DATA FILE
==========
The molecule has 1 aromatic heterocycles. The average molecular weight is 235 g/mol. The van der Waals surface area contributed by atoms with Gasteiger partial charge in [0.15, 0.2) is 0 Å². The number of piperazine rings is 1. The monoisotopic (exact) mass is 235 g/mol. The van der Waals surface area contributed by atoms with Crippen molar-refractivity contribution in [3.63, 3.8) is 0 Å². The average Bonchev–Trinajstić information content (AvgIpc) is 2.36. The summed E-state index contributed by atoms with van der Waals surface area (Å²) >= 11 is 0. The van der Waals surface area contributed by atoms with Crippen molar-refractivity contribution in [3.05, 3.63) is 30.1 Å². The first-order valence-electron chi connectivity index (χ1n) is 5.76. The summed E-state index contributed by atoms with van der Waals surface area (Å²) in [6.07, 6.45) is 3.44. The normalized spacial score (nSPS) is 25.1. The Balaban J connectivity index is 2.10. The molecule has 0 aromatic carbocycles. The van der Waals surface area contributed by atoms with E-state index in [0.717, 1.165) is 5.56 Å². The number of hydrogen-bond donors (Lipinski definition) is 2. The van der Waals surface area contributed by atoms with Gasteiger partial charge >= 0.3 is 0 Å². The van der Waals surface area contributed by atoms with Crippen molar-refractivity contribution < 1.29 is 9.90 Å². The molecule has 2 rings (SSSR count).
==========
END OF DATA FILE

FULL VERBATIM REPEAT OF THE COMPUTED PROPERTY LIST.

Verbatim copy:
The molecule has 1 aromatic heterocycles. The average molecular weight is 235 g/mol. The van der Waals surface area contributed by atoms with Gasteiger partial charge in [0.15, 0.2) is 0 Å². The number of piperazine rings is 1. The monoisotopic (exact) mass is 235 g/mol. The van der Waals surface area contributed by atoms with Crippen molar-refractivity contribution in [3.63, 3.8) is 0 Å². The average Bonchev–Trinajstić information content (AvgIpc) is 2.36. The summed E-state index contributed by atoms with van der Waals surface area (Å²) >= 11 is 0. The van der Waals surface area contributed by atoms with Crippen molar-refractivity contribution in [3.05, 3.63) is 30.1 Å². The first-order valence-electron chi connectivity index (χ1n) is 5.76. The summed E-state index contributed by atoms with van der Waals surface area (Å²) in [6.07, 6.45) is 3.44. The normalized spacial score (nSPS) is 25.1. The Balaban J connectivity index is 2.10. The molecule has 0 aromatic carbocycles. The van der Waals surface area contributed by atoms with E-state index in [0.717, 1.165) is 5.56 Å². The number of hydrogen-bond donors (Lipinski definition) is 2. The van der Waals surface area contributed by atoms with Gasteiger partial charge >= 0.3 is 0 Å². The van der Waals surface area contributed by atoms with Crippen molar-refractivity contribution < 1.29 is 9.90 Å². The molecule has 2 rings (SSSR count).